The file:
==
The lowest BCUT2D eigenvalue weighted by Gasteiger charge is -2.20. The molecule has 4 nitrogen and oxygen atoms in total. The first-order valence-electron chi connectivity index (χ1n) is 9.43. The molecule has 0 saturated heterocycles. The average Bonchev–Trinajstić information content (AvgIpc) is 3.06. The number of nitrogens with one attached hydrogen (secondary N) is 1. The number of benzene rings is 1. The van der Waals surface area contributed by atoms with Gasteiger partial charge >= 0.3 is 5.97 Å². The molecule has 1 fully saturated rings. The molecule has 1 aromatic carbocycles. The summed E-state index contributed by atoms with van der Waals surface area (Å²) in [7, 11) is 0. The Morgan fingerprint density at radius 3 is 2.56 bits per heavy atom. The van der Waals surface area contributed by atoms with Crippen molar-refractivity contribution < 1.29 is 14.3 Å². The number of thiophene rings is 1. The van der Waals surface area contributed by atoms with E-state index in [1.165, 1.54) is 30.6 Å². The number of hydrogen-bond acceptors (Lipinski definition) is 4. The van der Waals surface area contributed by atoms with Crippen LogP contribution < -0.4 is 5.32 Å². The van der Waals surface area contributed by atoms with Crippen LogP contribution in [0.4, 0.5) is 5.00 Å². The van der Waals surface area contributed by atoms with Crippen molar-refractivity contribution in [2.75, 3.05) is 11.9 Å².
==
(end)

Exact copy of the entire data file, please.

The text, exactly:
The lowest BCUT2D eigenvalue weighted by Gasteiger charge is -2.20. The molecule has 4 nitrogen and oxygen atoms in total. The first-order valence-electron chi connectivity index (χ1n) is 9.43. The molecule has 0 saturated heterocycles. The average Bonchev–Trinajstić information content (AvgIpc) is 3.06. The number of nitrogens with one attached hydrogen (secondary N) is 1. The number of benzene rings is 1. The van der Waals surface area contributed by atoms with Gasteiger partial charge >= 0.3 is 5.97 Å². The molecule has 1 fully saturated rings. The molecule has 1 aromatic carbocycles. The summed E-state index contributed by atoms with van der Waals surface area (Å²) in [7, 11) is 0. The Morgan fingerprint density at radius 3 is 2.56 bits per heavy atom. The van der Waals surface area contributed by atoms with Crippen molar-refractivity contribution < 1.29 is 14.3 Å². The number of thiophene rings is 1. The van der Waals surface area contributed by atoms with E-state index in [1.165, 1.54) is 30.6 Å². The number of hydrogen-bond acceptors (Lipinski definition) is 4. The van der Waals surface area contributed by atoms with Crippen LogP contribution < -0.4 is 5.32 Å². The van der Waals surface area contributed by atoms with Crippen LogP contribution in [0.4, 0.5) is 5.00 Å². The van der Waals surface area contributed by atoms with Crippen molar-refractivity contribution in [2.75, 3.05) is 11.9 Å².